JUBA (Reuters) - The United Nations condemned on Sunday a wave of “brutal” sexual attacks on women and girls in the northern town of Bentiu in South Sudan which took place in what it described as a government controlled area of the region.
On Friday, the aid agency Medecins Sans Frontieres (MSF) said that unknown gunmen have raped 125 women during a 10-day spree of violence in Bentiu, but local officials disputed the report.
South Sudan has suffered a wrenching five-year civil war and, despite a fragile peace accord signed two months ago by the government and rebel groups, remains riven with ethnic grievances and awash with weapons. Civilians from rival groups bear the brunt of the violence and cycle of revenge.
The U.N. mission in South Sudan (UNMISS) said approximately 125 women and girls have sought medical treatment after having been raped or sexually assaulted as they walked along roads near Nhialdu and Guit on their way to Bentiu and that victims reported the attacks as having been carried out by young men in civilian clothing or military uniforms. They were also beaten and robbed, it said.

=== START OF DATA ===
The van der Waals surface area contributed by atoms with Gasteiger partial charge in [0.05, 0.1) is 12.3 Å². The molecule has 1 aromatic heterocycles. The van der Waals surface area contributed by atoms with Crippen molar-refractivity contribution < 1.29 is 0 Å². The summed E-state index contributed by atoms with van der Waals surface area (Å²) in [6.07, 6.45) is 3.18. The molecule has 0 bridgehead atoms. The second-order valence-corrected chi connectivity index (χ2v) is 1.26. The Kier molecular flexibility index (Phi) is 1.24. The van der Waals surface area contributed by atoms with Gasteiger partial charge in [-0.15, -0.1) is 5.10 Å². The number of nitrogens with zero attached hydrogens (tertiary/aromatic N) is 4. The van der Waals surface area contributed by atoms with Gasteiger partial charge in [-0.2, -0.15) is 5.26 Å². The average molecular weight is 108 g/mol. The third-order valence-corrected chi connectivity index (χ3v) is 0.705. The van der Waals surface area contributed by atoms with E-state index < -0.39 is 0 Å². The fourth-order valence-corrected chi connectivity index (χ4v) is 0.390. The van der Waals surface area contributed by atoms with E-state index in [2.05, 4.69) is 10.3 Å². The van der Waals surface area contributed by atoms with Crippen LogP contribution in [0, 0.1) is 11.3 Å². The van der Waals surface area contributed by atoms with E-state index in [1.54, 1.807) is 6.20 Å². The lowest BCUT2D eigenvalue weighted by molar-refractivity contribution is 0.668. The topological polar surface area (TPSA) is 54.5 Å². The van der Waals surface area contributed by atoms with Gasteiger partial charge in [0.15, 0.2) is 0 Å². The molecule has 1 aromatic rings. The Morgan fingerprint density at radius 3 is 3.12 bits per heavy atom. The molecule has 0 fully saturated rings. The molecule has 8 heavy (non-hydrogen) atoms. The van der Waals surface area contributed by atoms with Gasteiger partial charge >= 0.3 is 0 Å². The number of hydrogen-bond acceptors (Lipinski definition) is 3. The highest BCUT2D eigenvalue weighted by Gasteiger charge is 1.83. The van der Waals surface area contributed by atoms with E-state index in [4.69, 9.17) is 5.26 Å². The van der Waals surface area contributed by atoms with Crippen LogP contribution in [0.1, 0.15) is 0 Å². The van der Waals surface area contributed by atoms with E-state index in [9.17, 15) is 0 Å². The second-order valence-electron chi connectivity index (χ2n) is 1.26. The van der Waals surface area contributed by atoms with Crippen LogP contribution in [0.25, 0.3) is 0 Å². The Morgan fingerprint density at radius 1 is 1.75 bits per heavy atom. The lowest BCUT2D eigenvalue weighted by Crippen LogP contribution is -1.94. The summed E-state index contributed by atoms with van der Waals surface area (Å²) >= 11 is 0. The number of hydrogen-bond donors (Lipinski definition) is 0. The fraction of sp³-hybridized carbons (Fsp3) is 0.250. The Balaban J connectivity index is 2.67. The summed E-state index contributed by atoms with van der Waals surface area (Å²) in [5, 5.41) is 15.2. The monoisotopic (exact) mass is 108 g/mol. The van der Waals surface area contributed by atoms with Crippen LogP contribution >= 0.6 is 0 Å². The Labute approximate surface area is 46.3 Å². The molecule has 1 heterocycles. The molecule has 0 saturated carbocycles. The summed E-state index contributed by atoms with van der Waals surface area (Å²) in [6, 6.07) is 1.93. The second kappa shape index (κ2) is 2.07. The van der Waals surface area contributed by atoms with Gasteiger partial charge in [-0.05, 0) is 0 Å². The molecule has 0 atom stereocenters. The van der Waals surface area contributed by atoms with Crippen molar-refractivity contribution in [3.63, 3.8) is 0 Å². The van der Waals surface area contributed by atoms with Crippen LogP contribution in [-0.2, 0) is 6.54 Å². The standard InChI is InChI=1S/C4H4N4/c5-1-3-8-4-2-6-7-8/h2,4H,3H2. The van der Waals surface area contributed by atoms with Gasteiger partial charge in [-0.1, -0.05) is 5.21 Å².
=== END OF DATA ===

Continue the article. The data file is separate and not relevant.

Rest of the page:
“The violent assaults happened in a Government-controlled area,” David Shearer, the head of the U.N. mission, said in a statement. “UNMISS peacekeepers have immediately sent patrols to the area to provide a protective presence and our human rights team has launched an investigation to identify the perpetrators.”
Shearer added, “the mission is also urging armed forces in the area to guarantee command and control over their troops to ensure rogue elements within their ranks are not involved in these criminal acts.”
Reporting by Denis Dumo; Writing by Omar Mohammed; Editing by Raissa Kasolowsky